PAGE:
- Jeremy Lundblad, ESPN Stats and Information
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Has the saying "You can never have too much pitching" ever been tested this thoroughly? Flash back to March. The Red Sox rotation looked to be about eight pitchers deep, with a former Cy Young Award winner looming as a June reinforcement. The bullpen was stacked with an emerging set-up man in Justin Masterson, the acquisition of Ramon Ramirez and a relief ace ready for mop-up duty in Takashi Saito. How would Terry Francona possibly keep everyone happy? After a tumultuous year, that's no longer the question on anyone's mind. Let's dive into the numbers to decipher a strange season on the mound.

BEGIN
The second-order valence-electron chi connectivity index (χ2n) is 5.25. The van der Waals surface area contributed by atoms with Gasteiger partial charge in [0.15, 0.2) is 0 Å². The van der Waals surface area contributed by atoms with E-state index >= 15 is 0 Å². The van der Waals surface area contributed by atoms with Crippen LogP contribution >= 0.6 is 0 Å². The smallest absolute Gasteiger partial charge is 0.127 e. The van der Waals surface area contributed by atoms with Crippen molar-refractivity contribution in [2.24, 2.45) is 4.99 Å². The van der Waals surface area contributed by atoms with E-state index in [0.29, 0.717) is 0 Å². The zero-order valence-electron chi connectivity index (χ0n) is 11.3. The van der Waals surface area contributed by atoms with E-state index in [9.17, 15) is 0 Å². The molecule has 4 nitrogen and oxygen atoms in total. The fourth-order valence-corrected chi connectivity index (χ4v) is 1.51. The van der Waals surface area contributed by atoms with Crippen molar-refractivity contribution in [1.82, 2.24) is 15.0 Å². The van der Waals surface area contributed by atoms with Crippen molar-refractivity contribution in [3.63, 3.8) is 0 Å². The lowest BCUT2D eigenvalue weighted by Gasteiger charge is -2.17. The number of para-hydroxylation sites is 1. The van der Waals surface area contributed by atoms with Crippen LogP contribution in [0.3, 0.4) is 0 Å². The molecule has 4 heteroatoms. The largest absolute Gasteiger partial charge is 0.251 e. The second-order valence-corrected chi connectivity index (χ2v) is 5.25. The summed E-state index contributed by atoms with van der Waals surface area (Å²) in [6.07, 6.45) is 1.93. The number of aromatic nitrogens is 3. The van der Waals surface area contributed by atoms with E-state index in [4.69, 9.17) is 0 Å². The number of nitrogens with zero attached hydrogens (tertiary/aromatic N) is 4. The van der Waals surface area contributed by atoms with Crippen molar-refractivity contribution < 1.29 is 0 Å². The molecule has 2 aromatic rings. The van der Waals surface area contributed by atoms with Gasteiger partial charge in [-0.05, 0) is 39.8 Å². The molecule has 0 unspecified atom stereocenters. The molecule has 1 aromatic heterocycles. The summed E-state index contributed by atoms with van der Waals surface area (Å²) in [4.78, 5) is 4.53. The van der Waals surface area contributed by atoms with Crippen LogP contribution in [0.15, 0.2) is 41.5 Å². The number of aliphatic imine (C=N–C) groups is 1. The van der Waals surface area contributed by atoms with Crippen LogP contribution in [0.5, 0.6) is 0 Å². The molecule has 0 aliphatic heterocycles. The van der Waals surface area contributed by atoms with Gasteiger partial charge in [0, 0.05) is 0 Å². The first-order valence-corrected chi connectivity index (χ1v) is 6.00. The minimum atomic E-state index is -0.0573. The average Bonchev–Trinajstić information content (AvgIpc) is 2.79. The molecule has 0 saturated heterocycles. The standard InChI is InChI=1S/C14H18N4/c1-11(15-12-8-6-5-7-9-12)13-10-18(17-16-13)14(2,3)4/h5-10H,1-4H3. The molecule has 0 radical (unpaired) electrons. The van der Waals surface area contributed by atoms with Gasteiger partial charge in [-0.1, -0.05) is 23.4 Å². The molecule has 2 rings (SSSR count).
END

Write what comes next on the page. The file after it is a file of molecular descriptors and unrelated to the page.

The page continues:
With apologies to Bruce Hurst, Jon Lester had the best season by a Red Sox lefty since Bill Lee in the mid '70s, and maybe further back than that. He struck out 225 batters, 35 more than any other southpaw in club history. In seven fewer innings than 2008, he had 73 more strikeouts and two fewer walks. Yet, with one simple improvement, Lester could take his game to an even higher level. He threw a first-pitch strike only 54.5 percent of the time, fourth-worst among the 87 pitchers with at least 150 innings. That's down from 58.1 percent in 2008. Why is this important? After a 1-0 count, opponents hit .269 against Lester with just a 1.8-1 ratio of strikeouts to walks. However, after a count went 0-1, opponents hit just .206 with an 8.3-1 K-BB ratio. Just imagine how good he could be if his control continues to improve.